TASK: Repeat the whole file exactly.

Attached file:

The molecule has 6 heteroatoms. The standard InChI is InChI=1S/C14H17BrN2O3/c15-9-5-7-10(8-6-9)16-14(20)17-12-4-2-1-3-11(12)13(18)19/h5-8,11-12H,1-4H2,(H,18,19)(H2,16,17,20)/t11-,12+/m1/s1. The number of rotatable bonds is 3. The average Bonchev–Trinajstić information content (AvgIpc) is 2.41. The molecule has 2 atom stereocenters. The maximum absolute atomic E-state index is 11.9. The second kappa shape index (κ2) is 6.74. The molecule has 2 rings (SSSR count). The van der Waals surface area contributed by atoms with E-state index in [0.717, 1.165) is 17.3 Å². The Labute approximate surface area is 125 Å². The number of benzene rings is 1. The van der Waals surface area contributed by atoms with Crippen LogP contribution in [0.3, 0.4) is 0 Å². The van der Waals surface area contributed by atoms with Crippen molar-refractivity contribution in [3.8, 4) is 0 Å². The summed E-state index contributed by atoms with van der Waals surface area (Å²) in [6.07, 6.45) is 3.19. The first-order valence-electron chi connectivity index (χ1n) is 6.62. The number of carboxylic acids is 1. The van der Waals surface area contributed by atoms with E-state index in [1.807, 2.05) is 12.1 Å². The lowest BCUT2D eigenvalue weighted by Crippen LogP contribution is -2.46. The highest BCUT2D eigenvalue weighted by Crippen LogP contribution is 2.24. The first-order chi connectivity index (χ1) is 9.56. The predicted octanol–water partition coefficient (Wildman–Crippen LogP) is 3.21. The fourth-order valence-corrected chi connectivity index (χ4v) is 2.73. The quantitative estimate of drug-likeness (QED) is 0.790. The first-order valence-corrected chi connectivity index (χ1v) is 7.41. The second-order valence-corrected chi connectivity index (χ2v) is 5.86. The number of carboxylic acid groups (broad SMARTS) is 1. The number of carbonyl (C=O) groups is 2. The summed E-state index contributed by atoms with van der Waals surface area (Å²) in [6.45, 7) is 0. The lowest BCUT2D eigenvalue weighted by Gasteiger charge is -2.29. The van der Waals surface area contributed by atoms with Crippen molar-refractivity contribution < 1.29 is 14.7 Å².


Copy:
The molecule has 6 heteroatoms. The standard InChI is InChI=1S/C14H17BrN2O3/c15-9-5-7-10(8-6-9)16-14(20)17-12-4-2-1-3-11(12)13(18)19/h5-8,11-12H,1-4H2,(H,18,19)(H2,16,17,20)/t11-,12+/m1/s1. The number of rotatable bonds is 3. The average Bonchev–Trinajstić information content (AvgIpc) is 2.41. The molecule has 2 atom stereocenters. The maximum absolute atomic E-state index is 11.9. The second kappa shape index (κ2) is 6.74. The molecule has 2 rings (SSSR count). The van der Waals surface area contributed by atoms with E-state index in [0.717, 1.165) is 17.3 Å². The Labute approximate surface area is 125 Å². The number of benzene rings is 1. The van der Waals surface area contributed by atoms with Crippen LogP contribution in [0.3, 0.4) is 0 Å². The van der Waals surface area contributed by atoms with Crippen molar-refractivity contribution in [3.8, 4) is 0 Å². The summed E-state index contributed by atoms with van der Waals surface area (Å²) in [6.07, 6.45) is 3.19. The first-order valence-electron chi connectivity index (χ1n) is 6.62. The number of carboxylic acids is 1. The van der Waals surface area contributed by atoms with E-state index in [1.807, 2.05) is 12.1 Å². The lowest BCUT2D eigenvalue weighted by Crippen LogP contribution is -2.46. The highest BCUT2D eigenvalue weighted by Crippen LogP contribution is 2.24. The first-order chi connectivity index (χ1) is 9.56. The predicted octanol–water partition coefficient (Wildman–Crippen LogP) is 3.21. The fourth-order valence-corrected chi connectivity index (χ4v) is 2.73. The quantitative estimate of drug-likeness (QED) is 0.790. The first-order valence-corrected chi connectivity index (χ1v) is 7.41. The second-order valence-corrected chi connectivity index (χ2v) is 5.86. The number of carboxylic acid groups (broad SMARTS) is 1. The number of carbonyl (C=O) groups is 2. The summed E-state index contributed by atoms with van der Waals surface area (Å²) in [6.45, 7) is 0. The lowest BCUT2D eigenvalue weighted by Gasteiger charge is -2.29. The van der Waals surface area contributed by atoms with Crippen molar-refractivity contribution < 1.29 is 14.7 Å².